What is amusing here is not so much that Lifton was wrong, but that he didn't care enough about the abduction phenomenon to give it more than a few seconds thought. Lifton, after all, was truly into bigger business. Protean adaptations are something all of us encounter in people we know, perhaps even in ourselves. Abductees are a fringe phenomenon which matter to a tiny percentage of people. Contrary to the visionary in Intruders, he blatantly doesn't consider them the most significant development in man's history. They rate half a paragraph, which sounds about right for a Yale man. I can certainly respect that.

I wonder though whether ufologists will appreciate what it means.

[Writer Martin Kottmeyer writes frequently for The REALL News.]


Excerpt from The Protean Self

Editor's note: The following is full text of the paragraph that Kottmeyer referred in Lifton's latest book:

Historical forces may also be contributing to a dissociative constellation that includes: multiple personality and borderline states as clinical syndromes; a general increase in child abuse, especially sexual, and particularly by parents and other relatives; and a very different social manifestation, the dramatic expansion of the UFO (unidentified flying object) phenomenon in the form of sightings and descriptions of "missing time" attributed to "abductions" by extraterrestrial creatures. There is at least the possibility that these three elements are interrelated. Nicholas Humphrey and Daniel Dennett raise the possibility that much of the UFO experience, particularly its component of medical or surgical procedures ostensibly performed on abductees by humanoid creatures, could be a "mythic version" of actual child abuse. There is some evidence of increased incidence of child abuse in people reporting such abductions; but even if this correlation is uncertain, all of these states and our ways of talking about them could be greatly influenced by the vast dissociative trend in our time. Also related to the dissociative constellation could be the massive expansion of cult formation and of contemporary fundamentalism; and the increasing evidence of a "false memory syndrome," in which accusations of early parental abuse are made by adult children on the basis of claimed recovery of memories that had ostensibly been repressed for decades, the memories sometimes including satanic rituals -- the entire sequence considerably influenced by therapists and support groups focused on such repressed memories.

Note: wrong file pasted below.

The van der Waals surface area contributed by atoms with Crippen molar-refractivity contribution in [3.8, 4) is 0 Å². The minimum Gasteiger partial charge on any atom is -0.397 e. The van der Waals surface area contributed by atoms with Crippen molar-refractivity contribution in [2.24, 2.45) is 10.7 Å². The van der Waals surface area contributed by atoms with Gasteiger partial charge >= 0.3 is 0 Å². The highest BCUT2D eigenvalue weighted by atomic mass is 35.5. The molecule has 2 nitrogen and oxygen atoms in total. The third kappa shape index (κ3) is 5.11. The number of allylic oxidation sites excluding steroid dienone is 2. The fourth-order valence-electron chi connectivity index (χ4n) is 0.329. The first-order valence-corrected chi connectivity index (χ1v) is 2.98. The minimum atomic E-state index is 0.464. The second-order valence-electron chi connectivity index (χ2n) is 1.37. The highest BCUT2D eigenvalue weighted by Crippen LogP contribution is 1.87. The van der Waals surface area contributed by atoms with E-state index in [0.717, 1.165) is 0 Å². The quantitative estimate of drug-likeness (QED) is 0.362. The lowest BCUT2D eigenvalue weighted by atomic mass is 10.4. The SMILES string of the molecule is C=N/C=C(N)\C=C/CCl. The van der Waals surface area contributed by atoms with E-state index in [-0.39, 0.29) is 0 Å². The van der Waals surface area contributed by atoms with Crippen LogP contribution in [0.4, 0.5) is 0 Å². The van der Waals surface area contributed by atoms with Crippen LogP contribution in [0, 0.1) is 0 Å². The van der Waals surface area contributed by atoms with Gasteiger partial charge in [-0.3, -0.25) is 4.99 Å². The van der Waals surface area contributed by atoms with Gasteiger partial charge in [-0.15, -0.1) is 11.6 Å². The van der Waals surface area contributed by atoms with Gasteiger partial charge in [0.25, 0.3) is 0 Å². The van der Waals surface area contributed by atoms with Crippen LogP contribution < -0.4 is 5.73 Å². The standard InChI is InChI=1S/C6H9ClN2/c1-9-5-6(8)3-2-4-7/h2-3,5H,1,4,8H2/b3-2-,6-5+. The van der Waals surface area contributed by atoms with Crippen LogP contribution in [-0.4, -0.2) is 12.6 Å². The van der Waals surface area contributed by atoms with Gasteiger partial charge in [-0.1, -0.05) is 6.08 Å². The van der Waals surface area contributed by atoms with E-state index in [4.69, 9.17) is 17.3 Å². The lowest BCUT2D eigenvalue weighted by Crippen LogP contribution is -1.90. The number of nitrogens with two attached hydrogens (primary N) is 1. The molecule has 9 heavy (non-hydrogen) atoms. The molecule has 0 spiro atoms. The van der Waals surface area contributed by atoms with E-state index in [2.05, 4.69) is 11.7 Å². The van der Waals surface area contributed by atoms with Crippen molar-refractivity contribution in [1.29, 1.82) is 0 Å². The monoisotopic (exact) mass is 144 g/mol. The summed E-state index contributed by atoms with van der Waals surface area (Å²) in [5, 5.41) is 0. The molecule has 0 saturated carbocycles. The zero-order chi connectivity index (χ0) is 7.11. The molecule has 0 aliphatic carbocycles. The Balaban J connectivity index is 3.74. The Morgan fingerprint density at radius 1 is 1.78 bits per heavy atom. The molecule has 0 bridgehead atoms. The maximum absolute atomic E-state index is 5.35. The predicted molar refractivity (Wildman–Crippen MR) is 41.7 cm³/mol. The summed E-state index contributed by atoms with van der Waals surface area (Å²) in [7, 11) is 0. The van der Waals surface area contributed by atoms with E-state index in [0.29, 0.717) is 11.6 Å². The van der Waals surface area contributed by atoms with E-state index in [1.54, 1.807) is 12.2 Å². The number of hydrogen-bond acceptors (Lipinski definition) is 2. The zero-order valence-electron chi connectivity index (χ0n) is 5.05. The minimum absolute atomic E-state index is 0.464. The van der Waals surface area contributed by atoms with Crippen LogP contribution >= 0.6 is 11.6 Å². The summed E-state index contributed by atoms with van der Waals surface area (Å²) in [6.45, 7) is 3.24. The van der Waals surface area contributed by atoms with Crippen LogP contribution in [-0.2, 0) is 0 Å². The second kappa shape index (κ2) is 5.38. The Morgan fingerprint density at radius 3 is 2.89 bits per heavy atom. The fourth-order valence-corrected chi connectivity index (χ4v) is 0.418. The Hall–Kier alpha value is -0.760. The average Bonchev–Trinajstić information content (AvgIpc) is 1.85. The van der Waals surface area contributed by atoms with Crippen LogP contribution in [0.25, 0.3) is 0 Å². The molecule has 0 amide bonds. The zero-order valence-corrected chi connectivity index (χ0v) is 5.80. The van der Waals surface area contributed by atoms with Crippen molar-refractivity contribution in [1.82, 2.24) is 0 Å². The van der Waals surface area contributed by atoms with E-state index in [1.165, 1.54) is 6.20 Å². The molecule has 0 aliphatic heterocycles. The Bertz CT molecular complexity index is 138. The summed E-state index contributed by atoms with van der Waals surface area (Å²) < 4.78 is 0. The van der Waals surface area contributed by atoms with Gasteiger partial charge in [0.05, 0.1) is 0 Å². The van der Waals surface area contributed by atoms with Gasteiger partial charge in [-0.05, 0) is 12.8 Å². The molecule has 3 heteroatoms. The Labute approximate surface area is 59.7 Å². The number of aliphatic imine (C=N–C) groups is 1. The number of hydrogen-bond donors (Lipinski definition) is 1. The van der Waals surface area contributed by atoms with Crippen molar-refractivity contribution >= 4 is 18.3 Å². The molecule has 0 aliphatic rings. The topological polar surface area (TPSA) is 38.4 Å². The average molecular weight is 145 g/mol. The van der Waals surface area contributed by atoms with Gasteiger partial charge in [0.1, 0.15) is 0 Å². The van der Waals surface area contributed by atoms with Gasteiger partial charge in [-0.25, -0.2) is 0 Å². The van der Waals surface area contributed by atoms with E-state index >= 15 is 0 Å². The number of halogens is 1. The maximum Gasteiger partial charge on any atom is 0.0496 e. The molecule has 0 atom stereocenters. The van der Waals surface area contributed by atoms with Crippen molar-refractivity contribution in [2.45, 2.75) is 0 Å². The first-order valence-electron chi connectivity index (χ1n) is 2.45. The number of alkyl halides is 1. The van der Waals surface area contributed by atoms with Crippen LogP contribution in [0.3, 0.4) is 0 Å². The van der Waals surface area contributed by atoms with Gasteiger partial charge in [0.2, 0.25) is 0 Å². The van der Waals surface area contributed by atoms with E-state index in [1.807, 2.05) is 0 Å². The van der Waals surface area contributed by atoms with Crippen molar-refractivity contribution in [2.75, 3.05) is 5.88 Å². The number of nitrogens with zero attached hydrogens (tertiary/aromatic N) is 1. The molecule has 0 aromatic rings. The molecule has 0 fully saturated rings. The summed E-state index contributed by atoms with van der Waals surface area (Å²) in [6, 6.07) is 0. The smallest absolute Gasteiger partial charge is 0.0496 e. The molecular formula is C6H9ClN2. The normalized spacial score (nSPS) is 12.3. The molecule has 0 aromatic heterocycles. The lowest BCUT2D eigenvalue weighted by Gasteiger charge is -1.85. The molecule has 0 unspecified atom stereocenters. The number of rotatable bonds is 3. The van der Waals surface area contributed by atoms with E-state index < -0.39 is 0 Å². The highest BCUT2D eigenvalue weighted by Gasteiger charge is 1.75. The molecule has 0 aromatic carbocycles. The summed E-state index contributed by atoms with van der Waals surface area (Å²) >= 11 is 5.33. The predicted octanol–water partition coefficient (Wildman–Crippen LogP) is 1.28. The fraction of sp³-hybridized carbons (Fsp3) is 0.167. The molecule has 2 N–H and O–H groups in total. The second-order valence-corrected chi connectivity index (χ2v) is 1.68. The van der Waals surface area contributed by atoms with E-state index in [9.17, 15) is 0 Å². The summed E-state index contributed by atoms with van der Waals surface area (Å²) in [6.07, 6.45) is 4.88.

- Robert J. Lifton, The Protean Self: Human Resilience in an Age of Fragmentation. New York: BasicBooks, pp. 210-11.

The Foxes of Skepticism

by David Bloomberg

Book Review: The Running Dogs of Loyalty: Honest Reflections on a Magical Zoo, by Gale Richard Walker.

The front cover of the pre-release copy Dr. Walker sent me says, "for those over 30 only," but I went ahead and read it anyway. I'm quite glad that I didn't heed the "warning" and read through this extremely well-written satire.

As you may know (or as you will know if you look at the back page of this newsletter), Dr. Walker and company will be presenting a dramatic reading of this book at REALL's next meeting. As such, I don't want to give away too much about the book. I also don't want you to get the idea that this review is nothing more than an advertisement for the meeting, but, frankly, I just don't have anything but praise for Walker's work.

This story is an allegory set in Zooland, a place run in a way which is probably all too familiar to anybody who has worked in a large company or, dare I say it, government. Most of the book deals with two wise, old Foxes explaining the true workings of Zooland to a Young Pup. Baboons, Barking Seals, and, of course, Running Dogs of Loyalty are all explained to the Young Pup as he gains insight and loses his naiveté.